Heating technology has come on in leaps and bounds. Not only could upgrading your heating system result in more efficiency, it could also prevent you from burning through as much money. Here are just a few tips for improving your home’s heating.
Incorporate smart technology
Upgrading to smart central heating can have lots of advantages. Such a heating system can be controlled using your phone – this could allow you to turn on the heating on your way back from work so that you arrive to a warm house, or contrastingly it could allow you to adjust the heating in the middle of the night without having to get out of bed to use the thermostat. Smart meters can also visually display the energy you’re using as you’re using it. This information is then sent to your energy providers so that you’re only ever getting billed for what you’re using. Smart meters can make people more aware of the amount of heating they’re using and have been shown to save people money as a result.
Switch to a tankless water heater
Old-fashioned water heating systems keep hot water stored in a tank. Tankless water heaters can be a lot less costly as they only heat up water in the pipe when a hot water faucet is in use. They can also allow a constant supply of hot water making them more efficient. Tankless water systems cost a fair amount to install, but they’re investments worth making.
Upgrade your radiators
Radiators ideally should be replaced every fifteen years. This is because the inside of radiators corrodes over time resulting in a build-up of metal sludge which makes them less effective at providing heating. Switching to new radiators could help to heat up your home more quickly and reduce your heating bill as a result. Whilst upgrading your radiators, you can also consider installing features such as underfloor heating or heat towel rails in the bathroom to provide extra heating.
Consider improving your oven
Cooking costs make up a large part of our heating bills and there are similarly a lot of factors to consider when it comes to efficiency. Gas ovens are the most popular – they cost less to run than electric ovens, although they don’t provide the safety and even heat distribution that electric ovens do. Modern gas and electric ovens are both more economical and advanced. Electric ovens are now starting to incorporate all kinds of features such as cooking settings based on meals and customizable hobs. Replacing an oven is a big job, but could be worthwhile is you’re passionate about your cooking and currently have an old stove.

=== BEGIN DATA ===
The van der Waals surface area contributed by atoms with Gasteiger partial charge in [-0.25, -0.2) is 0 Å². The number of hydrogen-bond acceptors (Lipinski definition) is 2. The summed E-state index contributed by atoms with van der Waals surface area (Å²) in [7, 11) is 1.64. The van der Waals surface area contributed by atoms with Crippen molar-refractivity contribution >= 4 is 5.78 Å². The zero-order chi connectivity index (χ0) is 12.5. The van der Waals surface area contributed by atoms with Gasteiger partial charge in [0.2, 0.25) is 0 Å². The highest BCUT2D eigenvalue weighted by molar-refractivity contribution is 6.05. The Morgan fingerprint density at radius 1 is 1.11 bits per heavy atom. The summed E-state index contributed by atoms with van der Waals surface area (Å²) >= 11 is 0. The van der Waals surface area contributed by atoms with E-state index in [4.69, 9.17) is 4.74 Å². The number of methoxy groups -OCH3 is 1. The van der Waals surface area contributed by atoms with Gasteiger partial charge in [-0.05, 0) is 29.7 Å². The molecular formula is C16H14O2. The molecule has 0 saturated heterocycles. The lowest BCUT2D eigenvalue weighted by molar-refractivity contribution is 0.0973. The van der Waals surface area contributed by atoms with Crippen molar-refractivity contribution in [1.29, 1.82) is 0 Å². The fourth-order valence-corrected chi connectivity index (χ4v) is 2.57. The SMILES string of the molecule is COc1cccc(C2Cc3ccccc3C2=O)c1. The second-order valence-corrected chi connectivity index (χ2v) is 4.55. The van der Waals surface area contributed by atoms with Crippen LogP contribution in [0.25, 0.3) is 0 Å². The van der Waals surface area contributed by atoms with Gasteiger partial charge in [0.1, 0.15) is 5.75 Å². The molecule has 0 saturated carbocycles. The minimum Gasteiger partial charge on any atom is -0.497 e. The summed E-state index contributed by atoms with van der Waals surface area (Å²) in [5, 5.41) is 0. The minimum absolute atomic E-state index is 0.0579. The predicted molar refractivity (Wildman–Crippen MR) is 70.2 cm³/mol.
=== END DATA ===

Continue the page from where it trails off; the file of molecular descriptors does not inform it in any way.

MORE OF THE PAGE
It’s possible to break away from mains gas and use self-sufficient sustainable methods. Solar heating is one way of doing this – this involves using electricity generated from solar panels to supply heating to your home. Installing solar panels can be costly, but in the long run, you’ll make up the money by never having to pay a heating bill again. Biomass heating meanwhile is another solution – pellet stoves are a good example of this. The best pellet stoves are quiet, efficient and leave little ash. It’s worth doing your research to find the most suitable pellet stove for your home.
Improve your home’s insulation
Insulation can help to trap heat in, preventing you from needing to switch on the heating as often. There is a multitude of ways to heat your home, all of which can be costly initially but good investments in the long run. Loft insulation is one of the most effective forms of insulation – heat naturally rises and escapes through the roof, and insulating this part of your property can, therefore, prevent this heat loss. You can install your own loft insulation using thermal wool or hire a professional to install spray-on insulation foam. Double glazing is another means of providing insulation – this can prevent heat being lost through windows by providing two layers of glass and an air pocket in between. Other forms of insulation include cavity wall insulation, underfloor insulation, and pipe insulation. There are also less permanent features that could be better suited to a rented property such as window insulating film and draft protectors beneath doors.